The journal article addresses the challenges experienced by nurses while assessing pain in pediatric patients with traumatic brain injury (TBI). The reason is that medical specialists know self-reporting as the most reliable form of pain assessment. The journal documents a study that was carried out on registered nurses employed at separate pediatric neurosurgery establishments to find out their perception of pain among the pediatric population diagnosed with TBI. The objectives of the study were to find out whether the assessment of pain in the population is done accurately, whether the pain is adequately treated and the obstacles that exist in assessing and treating the pain in children (McCaa, 2017).
The journal article is important in the nursing practice as it aids in the accurate assessment and treatment of pain in the pediatric population. Due to the varying cognitive development and communication skills among children, self-reporting of pain can be inaccurate; pain assessment becomes more challenging for nurses where TBI has occurred. In cases where self-reporting and usual pain indicators are lacking, nurses and practitioners are driven to rely on medical expertise and judgment, leading to inconsistencies and ineffective pain management (McCaa, 2017). The journal targets nurses as the primary caregivers especially to children diagnosed with TBI; it further provides for improved pain management and care given to pediatric patients with brain injuries.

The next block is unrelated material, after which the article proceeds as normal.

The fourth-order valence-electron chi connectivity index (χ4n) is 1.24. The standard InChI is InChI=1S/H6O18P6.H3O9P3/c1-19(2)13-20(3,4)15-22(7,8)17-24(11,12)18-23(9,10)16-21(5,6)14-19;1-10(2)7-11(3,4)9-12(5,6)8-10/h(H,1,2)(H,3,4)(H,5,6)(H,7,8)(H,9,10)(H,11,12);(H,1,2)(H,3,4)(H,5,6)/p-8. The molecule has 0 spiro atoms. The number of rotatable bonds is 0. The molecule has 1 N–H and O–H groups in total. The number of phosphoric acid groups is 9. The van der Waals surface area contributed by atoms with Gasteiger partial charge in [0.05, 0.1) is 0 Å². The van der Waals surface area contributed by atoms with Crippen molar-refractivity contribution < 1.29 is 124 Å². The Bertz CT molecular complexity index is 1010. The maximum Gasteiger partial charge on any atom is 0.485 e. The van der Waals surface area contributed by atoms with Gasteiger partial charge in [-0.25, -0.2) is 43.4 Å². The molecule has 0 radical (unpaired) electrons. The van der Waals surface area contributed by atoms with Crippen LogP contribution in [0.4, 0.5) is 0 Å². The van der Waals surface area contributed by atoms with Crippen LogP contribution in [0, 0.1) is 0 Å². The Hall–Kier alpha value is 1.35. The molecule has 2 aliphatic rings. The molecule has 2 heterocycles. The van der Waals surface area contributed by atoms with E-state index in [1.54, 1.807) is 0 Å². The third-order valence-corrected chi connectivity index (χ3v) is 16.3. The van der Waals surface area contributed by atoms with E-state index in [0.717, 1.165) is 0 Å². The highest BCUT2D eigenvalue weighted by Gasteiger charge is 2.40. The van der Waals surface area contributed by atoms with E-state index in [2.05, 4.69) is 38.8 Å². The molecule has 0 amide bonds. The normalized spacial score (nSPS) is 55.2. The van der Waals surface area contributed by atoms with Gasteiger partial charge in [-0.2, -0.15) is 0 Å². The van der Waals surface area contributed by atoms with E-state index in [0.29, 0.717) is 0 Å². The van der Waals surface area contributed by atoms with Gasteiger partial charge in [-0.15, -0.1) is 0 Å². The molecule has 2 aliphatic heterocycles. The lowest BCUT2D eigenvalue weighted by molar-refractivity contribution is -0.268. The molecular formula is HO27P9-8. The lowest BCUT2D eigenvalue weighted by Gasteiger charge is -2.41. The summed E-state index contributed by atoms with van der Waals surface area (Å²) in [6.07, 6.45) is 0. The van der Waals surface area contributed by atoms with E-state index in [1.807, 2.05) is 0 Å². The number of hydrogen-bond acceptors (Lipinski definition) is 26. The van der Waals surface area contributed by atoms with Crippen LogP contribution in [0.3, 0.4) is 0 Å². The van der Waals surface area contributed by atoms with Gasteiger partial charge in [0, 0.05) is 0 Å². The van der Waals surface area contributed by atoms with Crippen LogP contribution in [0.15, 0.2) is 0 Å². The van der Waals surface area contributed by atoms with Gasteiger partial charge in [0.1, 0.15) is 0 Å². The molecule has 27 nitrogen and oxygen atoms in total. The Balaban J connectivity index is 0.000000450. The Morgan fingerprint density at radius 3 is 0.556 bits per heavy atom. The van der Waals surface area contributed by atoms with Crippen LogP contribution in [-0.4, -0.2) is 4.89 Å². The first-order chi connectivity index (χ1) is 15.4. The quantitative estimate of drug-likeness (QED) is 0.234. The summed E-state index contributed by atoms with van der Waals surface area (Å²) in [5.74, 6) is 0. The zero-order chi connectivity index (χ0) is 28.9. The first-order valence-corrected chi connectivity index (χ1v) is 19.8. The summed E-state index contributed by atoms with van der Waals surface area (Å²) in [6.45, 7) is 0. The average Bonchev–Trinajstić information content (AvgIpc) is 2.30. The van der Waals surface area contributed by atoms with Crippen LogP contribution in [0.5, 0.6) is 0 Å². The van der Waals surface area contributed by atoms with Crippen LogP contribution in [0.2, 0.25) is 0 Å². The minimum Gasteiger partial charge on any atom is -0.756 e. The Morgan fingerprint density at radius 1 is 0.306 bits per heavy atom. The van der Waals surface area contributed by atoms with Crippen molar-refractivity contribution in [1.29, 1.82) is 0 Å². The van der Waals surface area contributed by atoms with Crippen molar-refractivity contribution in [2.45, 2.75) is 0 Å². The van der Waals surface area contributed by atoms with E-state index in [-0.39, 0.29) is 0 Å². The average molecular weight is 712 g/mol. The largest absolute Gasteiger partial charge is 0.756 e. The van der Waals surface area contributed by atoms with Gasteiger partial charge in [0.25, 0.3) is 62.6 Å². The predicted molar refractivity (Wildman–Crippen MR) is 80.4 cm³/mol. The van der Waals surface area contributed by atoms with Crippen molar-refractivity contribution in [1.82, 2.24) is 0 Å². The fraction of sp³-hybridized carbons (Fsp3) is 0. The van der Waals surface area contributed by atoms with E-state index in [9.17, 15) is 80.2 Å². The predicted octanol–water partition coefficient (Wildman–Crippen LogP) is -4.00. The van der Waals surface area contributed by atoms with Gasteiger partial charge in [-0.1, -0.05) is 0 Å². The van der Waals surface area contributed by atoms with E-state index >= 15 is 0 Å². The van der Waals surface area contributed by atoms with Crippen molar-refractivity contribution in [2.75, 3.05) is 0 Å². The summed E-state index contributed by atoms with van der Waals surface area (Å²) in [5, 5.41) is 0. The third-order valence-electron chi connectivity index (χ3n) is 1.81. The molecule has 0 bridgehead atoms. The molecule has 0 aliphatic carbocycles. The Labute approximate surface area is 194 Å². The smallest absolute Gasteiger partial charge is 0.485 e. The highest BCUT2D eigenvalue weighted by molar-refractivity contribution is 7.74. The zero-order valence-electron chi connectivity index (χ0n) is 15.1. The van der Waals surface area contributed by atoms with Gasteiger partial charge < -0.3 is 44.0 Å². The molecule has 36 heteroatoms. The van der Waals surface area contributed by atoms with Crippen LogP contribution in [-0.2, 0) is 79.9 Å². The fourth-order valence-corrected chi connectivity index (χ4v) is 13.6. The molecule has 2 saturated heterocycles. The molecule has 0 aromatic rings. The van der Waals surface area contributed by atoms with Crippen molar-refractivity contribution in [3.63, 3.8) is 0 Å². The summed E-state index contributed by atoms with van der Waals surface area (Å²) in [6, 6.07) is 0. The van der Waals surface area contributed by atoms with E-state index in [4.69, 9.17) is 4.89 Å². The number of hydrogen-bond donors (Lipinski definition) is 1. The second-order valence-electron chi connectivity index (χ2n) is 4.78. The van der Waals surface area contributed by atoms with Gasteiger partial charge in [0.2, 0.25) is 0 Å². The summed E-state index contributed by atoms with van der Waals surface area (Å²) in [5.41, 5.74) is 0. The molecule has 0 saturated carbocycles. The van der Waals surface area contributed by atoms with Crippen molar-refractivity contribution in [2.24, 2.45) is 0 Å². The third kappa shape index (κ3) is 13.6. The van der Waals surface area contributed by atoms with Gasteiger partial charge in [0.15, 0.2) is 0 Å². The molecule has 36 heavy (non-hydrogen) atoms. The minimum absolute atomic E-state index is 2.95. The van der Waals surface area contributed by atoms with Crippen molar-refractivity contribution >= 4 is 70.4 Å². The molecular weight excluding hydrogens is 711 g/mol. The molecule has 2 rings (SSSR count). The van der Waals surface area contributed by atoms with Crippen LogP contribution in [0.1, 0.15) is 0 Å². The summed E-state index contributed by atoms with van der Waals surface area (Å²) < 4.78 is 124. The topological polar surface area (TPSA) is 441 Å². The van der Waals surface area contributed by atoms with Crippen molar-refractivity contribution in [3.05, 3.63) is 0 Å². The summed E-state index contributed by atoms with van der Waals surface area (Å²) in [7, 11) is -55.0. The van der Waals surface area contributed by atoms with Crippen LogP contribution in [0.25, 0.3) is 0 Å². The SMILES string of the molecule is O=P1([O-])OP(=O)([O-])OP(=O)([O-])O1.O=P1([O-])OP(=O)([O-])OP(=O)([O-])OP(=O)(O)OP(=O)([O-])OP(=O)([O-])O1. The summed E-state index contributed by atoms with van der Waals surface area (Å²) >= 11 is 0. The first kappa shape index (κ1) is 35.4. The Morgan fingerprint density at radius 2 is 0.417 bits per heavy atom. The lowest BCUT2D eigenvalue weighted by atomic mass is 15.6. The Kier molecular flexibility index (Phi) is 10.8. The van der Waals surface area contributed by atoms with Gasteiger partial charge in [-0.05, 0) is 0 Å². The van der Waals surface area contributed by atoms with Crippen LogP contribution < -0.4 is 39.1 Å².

Nurses should implement objectivity and extra care while delivering their diagnosis to pediatric patients especially those whose self-reports are not reliable to avoid inadequate or ineffective treatment of pain. Nurses should, therefore, proceed with treatment having knowledge of the patients’ inability to self-report hence opening up a chance for inaccurate diagnosis and the consequent ineffective treatment.
McCaa, R. (2017). Nurse perceptions of pain in pediatric traumatic brain injury: a pilot study. Pediatric Nursing, 43(2), 92.